Teenage drivers in New Jersey and across the United States are at an increased risk of being involved in car accidents. Getting more sleep during the week may change those statistics. A study published in the Journal of Clinical Sleep Medicine determined that later school start times were linked with reduced car crashes.
Statistics support latter start times at school
Researchers looked at teenage drivers in Fairfax, Va., who had their school time pushed back from 7:20 to 8:10 a.m. They then compared crash statistics with the rest of the state that kept the same early start time. Car accidents in 16- to 18-year-old drivers decreased significantly for those with the later start time — from 31.63 accidents per 1,000 drivers to 29.59. The crash rate for those in other areas remained the same.
Lack of sleep can lead to many health risks
Teenagers often are involved with homework, after-school jobs, athletics and hobbies that can lead to them not getting enough sleep. Reduced sleep might lead to poor decisions in teenage drivers such as becoming distracted or not wearing a seat belt. Accidental injuries are the leading cause of death in adolescents. The American Academy of Pediatrics recommends that middle and high schools delay start times to 8:30 a.m. to help adolescents get an increased amount of sleep. This may decrease accidents in the future.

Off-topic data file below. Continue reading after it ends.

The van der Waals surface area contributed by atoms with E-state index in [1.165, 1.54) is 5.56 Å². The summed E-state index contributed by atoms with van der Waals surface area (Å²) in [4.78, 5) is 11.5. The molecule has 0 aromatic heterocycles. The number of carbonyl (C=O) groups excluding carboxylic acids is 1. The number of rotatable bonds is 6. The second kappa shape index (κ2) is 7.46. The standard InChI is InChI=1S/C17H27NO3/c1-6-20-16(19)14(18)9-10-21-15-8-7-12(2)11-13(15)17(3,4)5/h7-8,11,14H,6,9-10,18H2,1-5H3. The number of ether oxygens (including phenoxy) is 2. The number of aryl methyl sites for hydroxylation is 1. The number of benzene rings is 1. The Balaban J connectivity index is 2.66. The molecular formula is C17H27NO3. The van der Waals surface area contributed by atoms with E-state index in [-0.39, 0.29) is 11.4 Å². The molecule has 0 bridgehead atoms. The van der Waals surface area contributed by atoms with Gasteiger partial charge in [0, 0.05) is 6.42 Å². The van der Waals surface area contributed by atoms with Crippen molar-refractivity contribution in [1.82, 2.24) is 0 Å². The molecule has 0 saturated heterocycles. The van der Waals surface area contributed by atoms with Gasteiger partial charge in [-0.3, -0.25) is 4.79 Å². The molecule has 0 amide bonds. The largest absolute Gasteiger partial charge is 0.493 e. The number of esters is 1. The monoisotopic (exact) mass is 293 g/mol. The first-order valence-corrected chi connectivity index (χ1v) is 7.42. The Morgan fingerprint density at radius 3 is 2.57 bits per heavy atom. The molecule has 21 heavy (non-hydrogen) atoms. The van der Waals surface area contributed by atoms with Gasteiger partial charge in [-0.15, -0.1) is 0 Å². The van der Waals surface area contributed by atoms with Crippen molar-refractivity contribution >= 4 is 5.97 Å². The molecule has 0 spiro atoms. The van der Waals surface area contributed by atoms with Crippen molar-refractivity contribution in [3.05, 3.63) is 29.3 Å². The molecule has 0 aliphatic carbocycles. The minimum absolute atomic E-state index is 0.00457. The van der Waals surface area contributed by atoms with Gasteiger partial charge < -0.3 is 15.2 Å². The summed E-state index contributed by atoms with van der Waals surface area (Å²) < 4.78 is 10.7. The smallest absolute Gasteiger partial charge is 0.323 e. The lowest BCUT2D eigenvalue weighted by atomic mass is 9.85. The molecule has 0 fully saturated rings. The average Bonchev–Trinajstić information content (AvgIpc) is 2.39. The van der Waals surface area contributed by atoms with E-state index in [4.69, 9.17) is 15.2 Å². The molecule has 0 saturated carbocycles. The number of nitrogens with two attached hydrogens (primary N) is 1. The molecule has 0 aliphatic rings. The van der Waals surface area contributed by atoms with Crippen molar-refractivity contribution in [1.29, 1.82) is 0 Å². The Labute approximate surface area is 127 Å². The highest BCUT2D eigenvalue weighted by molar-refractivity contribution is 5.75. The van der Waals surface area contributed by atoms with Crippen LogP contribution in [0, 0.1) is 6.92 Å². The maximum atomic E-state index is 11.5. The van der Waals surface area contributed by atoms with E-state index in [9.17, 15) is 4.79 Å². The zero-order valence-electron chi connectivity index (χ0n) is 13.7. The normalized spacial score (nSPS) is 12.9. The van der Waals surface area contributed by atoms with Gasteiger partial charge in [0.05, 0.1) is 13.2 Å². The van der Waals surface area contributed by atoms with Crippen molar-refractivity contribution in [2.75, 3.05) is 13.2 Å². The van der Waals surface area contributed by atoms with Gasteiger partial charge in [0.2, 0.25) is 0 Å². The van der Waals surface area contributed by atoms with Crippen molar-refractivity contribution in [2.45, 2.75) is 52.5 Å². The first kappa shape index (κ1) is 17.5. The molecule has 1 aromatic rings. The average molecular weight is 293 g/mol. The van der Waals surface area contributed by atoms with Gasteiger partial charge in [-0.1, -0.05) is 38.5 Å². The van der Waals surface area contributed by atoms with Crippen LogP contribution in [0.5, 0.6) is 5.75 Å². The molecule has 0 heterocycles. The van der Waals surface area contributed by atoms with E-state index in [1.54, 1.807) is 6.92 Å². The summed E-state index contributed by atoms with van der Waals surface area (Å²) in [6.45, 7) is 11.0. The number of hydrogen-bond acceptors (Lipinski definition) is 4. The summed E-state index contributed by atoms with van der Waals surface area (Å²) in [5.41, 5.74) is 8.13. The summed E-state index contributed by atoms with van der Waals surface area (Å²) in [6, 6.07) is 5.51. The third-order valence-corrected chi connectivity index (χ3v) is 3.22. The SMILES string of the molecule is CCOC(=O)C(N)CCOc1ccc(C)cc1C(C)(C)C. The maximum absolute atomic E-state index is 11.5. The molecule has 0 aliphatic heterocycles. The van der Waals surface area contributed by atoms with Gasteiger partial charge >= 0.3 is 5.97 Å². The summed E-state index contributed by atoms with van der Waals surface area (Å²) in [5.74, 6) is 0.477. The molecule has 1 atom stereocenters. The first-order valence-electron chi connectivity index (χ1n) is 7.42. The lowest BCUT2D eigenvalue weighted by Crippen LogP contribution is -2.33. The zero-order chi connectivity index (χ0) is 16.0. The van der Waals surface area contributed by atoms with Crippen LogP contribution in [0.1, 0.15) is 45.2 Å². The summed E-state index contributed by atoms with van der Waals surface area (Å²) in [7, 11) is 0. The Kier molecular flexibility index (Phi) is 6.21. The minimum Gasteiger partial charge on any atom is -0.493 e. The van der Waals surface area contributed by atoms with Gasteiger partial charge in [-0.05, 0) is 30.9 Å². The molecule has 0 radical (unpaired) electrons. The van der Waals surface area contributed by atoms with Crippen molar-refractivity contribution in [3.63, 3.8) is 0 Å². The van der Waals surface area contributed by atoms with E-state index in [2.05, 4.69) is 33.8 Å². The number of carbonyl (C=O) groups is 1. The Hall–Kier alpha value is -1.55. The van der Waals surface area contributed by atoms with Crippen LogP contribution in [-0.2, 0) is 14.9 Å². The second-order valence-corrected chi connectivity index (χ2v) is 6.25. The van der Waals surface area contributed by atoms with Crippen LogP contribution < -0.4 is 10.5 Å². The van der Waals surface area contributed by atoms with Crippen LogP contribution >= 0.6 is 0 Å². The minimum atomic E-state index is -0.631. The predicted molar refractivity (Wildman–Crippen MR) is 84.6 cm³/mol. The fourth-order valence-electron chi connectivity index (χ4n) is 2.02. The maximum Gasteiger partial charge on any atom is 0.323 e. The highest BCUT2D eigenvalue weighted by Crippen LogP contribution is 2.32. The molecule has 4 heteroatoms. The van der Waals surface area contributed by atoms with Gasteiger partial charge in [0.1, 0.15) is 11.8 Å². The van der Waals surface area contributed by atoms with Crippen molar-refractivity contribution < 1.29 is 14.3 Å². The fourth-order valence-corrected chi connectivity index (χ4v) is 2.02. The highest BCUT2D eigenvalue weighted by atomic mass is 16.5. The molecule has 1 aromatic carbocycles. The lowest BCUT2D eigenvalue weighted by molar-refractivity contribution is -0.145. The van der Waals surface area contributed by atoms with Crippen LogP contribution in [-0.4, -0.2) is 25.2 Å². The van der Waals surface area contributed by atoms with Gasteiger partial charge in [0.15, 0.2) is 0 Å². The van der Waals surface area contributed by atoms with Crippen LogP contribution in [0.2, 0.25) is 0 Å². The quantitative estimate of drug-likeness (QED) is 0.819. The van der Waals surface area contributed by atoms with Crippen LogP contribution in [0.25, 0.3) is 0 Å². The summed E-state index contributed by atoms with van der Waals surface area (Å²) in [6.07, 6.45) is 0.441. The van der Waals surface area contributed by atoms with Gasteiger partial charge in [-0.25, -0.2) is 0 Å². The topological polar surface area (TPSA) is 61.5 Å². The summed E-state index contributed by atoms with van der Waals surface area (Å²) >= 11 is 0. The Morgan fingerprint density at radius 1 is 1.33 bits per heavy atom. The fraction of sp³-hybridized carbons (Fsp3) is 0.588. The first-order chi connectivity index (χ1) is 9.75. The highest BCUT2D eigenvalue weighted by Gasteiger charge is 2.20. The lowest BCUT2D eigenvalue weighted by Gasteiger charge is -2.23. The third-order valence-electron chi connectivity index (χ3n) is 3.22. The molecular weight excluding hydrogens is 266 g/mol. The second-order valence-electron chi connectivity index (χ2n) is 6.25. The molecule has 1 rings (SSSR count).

Teen drivers are involved in more crashes
The Insurance Institute for Highway Safety estimated that teenage drivers are three times more likely to be involved in a motor vehicle accident than drivers who are older than 20. Accidents caused by teens may result in severe injuries or death. If you’ve been injured by a distracted teen driver, you may be entitled to medical and compensatory damages. A personal injury lawyer could potentially show that a teen driver behaved negligently while distracted with their cell phone. They then might be able to file a civil suit on your behalf to help you receive monetary compensation.